Center for Jewish Nonviolence tree planting certificate

Why I’m planting a fruit tree on Tu BiShvat, during a Shmita year

Tu Bishvat, often referred to as the “new year for trees” or the “birthday of trees” motivates many of us to plant trees. Okay, so I did not personally plant anything this year. Not because it’s a shmita year (the sabbatical year when land isn’t cultivated), but because this year on Tu Bishvat, I wanted to plant seeds of justice. I did donate money to support a tree replanting project on a Palestinian farm in the West Bank. As my mouse clicked the “Donate” button, I felt a mixture of excitement, passion, and anxiety mixed with fear and uncertainty.

Supporting the cultivation of Palestinian land is something quite new for me.

On the other hand, supporting the cultivation of forest land in the Jewish State of Israel is something quite natural for me. Growing up in a Conservative Jewish household, my community placed an emphasis on the cultivation of the land of Israel. I saved money and brought extra tzedakah (charity) to plant trees in Israel, courtesy of the Jewish National Fund, or JNF. For my bat mitzvah project, I asked folks to donate trees in my name. I daydreamed about all the glorious full-grown trees living in a lush forest, with little name tags beside them, hundreds donated in honor of “Lonnie Kleinman’s bat mitzvah.”

I never stopped to think about the types of trees that might be planted in the ground or the possibility of my money supporting an invasive species in an arid desert.

I never stopped to think about the land itself and who it may have belonged to- that by planting trees on disputed territory, JNF was essentially claiming land that may not have belonged to them – land that may actually belong to Bedouin communities (such as El-Arakib in the Negev).

I never stopped to think that trees could be used to push people out of their homes or to demolish whole villages. (read more here and here)

I never dreamt that “making the desert bloom” may not be the most sustainable option for a country that has struggled with a chronic water shortage for years.

Then one day, I stopped to think about it. I learned a little bit about JNF’s initiatives and realized that their cause may not be one I can support any longer. I threw away my little blue tzedakah box, a staple in my home for decades, and sought out new avenues to engage with the land I hold so dear.

As I learned more, one particular venture stood out to me.

This year, I’m not planting a tree in the holy land through JNF. Instead, I’m planting a tree with the Center for Jewish Nonviolence. The center is replanting trees uprooted by the Israeli army on a Palestinian farm in the West Bank.

In May of 2014, some 1,500 fruit trees were uprooted by the Israeli army on the Tent of Nations farm. I remember waking up to the news and feeling my heart break. Immediately my mind jumped to Deuteronomy 20:19 “When is war against a city you have to besiege it for a long time in order to capture it, you must not destroy its fruit trees, wielding an ax against them. You may eat of them, but you must not cut them down. “ I thought of all the fruit that would not mature- of all the meals that would not be provided.

I had the great privilege of visiting the Tent of Nations with an Encounter trip last spring. The Nassar family has been on the land for more than 100 years, and helps run this very special place. Located in Area C of the West Bank the land is a place where Israelis, Palestinians, and International visitors can all come together to learn and engage. Often these events take place around a shared meal. The Nassar family has devoted their lives, land, and time to activities that promote understanding across cultural, religious, and national lines. Painted on a rock at the front of the farm reads “We refuse to be enemies.”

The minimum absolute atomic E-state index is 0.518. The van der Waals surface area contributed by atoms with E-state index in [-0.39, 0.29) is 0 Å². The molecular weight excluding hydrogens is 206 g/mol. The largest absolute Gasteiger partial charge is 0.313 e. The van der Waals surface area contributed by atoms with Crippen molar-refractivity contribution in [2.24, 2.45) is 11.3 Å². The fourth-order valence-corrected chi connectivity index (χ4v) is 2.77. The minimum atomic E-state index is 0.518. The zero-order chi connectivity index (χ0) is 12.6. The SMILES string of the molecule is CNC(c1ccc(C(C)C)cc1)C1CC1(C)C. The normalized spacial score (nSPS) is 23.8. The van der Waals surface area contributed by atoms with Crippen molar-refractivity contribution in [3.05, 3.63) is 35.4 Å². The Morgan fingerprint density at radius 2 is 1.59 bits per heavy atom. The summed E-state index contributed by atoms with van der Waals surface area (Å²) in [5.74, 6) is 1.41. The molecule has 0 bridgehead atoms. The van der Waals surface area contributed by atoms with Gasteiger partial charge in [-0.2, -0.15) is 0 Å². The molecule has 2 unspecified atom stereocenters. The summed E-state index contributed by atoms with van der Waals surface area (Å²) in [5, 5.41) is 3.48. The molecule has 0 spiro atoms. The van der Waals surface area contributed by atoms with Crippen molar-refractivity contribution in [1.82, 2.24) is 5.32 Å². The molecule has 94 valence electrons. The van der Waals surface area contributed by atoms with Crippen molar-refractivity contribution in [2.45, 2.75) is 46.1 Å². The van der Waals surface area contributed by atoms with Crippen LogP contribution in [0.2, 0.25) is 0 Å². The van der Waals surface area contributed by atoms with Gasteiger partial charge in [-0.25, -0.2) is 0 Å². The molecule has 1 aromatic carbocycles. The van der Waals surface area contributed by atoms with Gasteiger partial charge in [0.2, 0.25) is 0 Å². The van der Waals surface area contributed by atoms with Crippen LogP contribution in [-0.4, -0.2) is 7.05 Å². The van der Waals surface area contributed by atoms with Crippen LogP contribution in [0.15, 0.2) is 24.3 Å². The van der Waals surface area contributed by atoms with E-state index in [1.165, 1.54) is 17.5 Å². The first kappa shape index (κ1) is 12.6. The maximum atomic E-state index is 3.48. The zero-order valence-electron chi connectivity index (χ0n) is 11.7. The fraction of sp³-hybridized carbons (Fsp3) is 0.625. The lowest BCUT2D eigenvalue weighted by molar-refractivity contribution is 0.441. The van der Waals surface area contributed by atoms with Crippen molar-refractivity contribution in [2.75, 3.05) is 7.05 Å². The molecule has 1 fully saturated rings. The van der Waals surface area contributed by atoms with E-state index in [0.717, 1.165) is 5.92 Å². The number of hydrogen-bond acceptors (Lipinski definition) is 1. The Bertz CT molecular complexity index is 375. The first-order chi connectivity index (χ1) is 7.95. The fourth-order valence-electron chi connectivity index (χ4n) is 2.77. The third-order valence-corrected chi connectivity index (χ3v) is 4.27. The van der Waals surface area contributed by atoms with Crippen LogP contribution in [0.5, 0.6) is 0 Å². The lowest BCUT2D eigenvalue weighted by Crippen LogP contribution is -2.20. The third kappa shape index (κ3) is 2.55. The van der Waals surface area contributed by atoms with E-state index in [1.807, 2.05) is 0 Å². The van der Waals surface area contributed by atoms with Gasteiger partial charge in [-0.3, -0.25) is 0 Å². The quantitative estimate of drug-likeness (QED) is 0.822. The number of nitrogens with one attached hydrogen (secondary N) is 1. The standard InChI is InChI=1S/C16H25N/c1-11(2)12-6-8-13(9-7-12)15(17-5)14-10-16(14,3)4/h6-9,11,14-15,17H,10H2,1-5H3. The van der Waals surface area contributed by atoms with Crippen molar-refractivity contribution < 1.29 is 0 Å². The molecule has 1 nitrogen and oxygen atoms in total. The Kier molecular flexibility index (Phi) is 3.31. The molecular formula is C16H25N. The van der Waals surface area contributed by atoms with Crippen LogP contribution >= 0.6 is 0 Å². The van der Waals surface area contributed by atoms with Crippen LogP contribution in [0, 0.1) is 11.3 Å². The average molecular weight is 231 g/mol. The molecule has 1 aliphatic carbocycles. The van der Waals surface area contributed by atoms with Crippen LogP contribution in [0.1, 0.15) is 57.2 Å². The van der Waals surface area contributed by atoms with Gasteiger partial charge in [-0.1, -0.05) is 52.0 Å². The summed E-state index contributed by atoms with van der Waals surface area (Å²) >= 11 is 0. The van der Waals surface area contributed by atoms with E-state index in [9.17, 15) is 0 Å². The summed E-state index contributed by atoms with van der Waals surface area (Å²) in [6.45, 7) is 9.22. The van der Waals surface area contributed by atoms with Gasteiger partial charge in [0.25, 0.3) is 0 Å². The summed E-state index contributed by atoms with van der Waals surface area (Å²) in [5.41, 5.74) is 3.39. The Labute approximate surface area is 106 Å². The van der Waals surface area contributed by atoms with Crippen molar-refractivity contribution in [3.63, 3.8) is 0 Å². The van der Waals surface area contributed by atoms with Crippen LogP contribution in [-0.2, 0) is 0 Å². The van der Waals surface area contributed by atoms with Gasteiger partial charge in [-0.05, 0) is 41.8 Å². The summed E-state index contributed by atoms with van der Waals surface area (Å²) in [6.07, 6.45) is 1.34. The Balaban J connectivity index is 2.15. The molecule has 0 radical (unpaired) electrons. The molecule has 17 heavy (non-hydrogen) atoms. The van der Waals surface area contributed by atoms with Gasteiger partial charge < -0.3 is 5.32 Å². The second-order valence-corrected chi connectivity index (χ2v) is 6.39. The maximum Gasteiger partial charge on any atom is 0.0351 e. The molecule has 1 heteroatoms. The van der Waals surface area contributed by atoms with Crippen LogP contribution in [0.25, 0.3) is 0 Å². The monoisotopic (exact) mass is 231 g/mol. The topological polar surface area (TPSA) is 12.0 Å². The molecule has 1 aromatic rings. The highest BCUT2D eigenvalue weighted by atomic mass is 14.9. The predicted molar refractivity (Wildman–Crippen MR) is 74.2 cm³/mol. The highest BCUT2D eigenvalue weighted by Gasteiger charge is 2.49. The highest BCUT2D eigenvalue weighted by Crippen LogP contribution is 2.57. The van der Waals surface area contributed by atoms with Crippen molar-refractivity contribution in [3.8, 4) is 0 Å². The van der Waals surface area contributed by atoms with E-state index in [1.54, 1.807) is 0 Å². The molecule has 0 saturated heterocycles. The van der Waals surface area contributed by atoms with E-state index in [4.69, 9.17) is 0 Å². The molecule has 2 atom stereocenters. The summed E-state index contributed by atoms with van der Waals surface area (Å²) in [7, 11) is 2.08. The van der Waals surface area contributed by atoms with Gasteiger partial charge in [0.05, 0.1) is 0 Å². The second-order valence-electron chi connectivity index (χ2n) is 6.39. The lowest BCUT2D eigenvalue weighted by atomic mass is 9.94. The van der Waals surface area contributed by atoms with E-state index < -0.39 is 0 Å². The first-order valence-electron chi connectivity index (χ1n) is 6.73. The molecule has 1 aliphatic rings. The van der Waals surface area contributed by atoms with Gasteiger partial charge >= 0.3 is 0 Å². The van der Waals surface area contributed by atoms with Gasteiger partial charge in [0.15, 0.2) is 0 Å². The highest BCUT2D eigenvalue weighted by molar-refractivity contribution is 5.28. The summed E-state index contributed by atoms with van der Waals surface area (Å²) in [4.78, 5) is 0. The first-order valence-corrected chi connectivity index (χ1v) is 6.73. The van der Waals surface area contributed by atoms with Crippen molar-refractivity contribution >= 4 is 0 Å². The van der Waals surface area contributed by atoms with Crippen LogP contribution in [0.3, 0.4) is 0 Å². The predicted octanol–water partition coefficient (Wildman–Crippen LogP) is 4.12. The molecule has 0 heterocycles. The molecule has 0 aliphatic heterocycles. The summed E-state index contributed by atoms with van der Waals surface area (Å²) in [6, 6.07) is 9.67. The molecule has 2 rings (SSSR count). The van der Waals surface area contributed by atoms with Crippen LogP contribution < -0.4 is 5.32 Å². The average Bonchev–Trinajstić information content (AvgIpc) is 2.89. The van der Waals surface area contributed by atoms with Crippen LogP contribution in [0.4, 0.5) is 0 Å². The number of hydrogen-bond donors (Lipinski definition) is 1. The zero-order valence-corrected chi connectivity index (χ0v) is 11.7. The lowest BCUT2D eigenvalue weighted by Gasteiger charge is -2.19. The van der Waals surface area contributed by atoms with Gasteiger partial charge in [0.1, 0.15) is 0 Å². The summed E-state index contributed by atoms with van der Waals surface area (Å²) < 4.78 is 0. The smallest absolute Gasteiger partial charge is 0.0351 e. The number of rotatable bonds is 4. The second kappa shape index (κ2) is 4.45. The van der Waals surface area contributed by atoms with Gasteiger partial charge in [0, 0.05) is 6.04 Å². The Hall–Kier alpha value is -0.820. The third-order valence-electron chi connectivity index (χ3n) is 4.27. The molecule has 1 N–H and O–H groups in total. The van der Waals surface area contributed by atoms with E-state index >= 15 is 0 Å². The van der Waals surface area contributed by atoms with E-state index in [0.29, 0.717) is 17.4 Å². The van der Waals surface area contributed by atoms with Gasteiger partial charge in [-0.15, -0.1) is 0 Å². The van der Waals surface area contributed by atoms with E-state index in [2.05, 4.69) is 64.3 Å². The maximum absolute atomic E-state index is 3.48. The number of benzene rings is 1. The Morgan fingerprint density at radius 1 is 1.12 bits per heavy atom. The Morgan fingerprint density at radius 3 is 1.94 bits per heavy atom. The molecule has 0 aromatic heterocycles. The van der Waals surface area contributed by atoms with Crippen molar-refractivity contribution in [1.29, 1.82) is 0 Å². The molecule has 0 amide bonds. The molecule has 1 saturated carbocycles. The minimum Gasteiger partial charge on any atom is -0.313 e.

By replanting unjustly uprooted trees from this land, the Center for Jewish Nonviolence not only supports ecological justice, but also seeks to “work to advance the efforts of Palestinians and Israelis who are utilizing nonviolent activism as a means to end the Israeli occupation, to advance equality and for a just and lasting peace.” They pledge to “partner with those who reject the use of violence, Palestinians and Israelis alike, and instead turn to creative, proactive strategies that advance equal rights and foster dignity.”

Today, when I imagine planting trees in the holy land, I no longer imagine lush forests in the Negev. Instead, I dream of fruit-bearing trees on the Nassar family farm. This image is one more closely tied to my Jewish identity, one informed by a vast trajectory of text and history that supports justice and dignity for all. Tu Bishvat specifically reminds me that we are all a part of an interconnected, interdependent world. An injustice anywhere affects us all.  In the words of Martin Luther King, Jr,  “We are tied together in a single garment of destiny, caught in an inescapable network of mutuality. And whatever affects one directly affects all indirectly.”

This year, take a stand and plant seeds of justice in our world, plant a tree.

2 thoughts on “Why I’m planting a fruit tree on Tu BiShvat, during a Shmita year

  1. If you want o have a say in making peace with the Arabs of Judea and Samaria which every one knows they do not want then come and live in Israel and not in a country thousands of miles away where you are trying to show how noble and open minded you are

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